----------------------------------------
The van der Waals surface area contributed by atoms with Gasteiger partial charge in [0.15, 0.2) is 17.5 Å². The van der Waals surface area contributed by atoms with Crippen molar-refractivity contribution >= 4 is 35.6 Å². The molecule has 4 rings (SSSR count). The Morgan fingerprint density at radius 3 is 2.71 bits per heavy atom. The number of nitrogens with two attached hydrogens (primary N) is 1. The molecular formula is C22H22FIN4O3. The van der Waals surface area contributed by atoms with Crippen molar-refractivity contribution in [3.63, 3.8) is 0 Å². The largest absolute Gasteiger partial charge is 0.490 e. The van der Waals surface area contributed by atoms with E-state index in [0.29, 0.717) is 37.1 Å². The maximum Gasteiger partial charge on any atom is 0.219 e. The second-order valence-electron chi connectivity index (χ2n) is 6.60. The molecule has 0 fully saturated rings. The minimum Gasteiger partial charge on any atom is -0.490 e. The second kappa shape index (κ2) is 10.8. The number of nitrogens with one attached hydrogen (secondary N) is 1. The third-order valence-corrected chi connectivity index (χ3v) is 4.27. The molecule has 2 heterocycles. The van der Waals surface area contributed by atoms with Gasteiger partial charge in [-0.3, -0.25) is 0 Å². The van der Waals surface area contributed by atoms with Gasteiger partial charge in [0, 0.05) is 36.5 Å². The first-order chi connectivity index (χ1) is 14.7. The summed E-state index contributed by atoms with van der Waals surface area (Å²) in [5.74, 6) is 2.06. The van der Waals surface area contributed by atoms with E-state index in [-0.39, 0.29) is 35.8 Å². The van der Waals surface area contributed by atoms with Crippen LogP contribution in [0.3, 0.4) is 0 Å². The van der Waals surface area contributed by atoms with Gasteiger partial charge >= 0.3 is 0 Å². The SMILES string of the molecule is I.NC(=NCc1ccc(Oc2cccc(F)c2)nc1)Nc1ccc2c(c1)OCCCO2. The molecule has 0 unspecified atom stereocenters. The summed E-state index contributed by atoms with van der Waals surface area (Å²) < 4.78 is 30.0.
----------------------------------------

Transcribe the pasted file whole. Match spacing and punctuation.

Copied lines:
The van der Waals surface area contributed by atoms with Gasteiger partial charge in [0.15, 0.2) is 17.5 Å². The van der Waals surface area contributed by atoms with Crippen molar-refractivity contribution >= 4 is 35.6 Å². The molecule has 4 rings (SSSR count). The Morgan fingerprint density at radius 3 is 2.71 bits per heavy atom. The number of nitrogens with two attached hydrogens (primary N) is 1. The molecular formula is C22H22FIN4O3. The van der Waals surface area contributed by atoms with Crippen molar-refractivity contribution in [3.63, 3.8) is 0 Å². The largest absolute Gasteiger partial charge is 0.490 e. The van der Waals surface area contributed by atoms with E-state index in [0.29, 0.717) is 37.1 Å². The maximum Gasteiger partial charge on any atom is 0.219 e. The second-order valence-electron chi connectivity index (χ2n) is 6.60. The molecule has 0 fully saturated rings. The minimum Gasteiger partial charge on any atom is -0.490 e. The second kappa shape index (κ2) is 10.8. The number of nitrogens with one attached hydrogen (secondary N) is 1. The third-order valence-corrected chi connectivity index (χ3v) is 4.27. The molecule has 2 heterocycles. The van der Waals surface area contributed by atoms with Gasteiger partial charge in [-0.3, -0.25) is 0 Å². The van der Waals surface area contributed by atoms with Gasteiger partial charge in [0, 0.05) is 36.5 Å². The first-order chi connectivity index (χ1) is 14.7. The summed E-state index contributed by atoms with van der Waals surface area (Å²) in [5.74, 6) is 2.06. The van der Waals surface area contributed by atoms with E-state index in [-0.39, 0.29) is 35.8 Å². The van der Waals surface area contributed by atoms with Crippen LogP contribution in [0.3, 0.4) is 0 Å². The van der Waals surface area contributed by atoms with Gasteiger partial charge >= 0.3 is 0 Å². The SMILES string of the molecule is I.NC(=NCc1ccc(Oc2cccc(F)c2)nc1)Nc1ccc2c(c1)OCCCO2. The molecule has 0 unspecified atom stereocenters. The summed E-state index contributed by atoms with van der Waals surface area (Å²) < 4.78 is 30.0.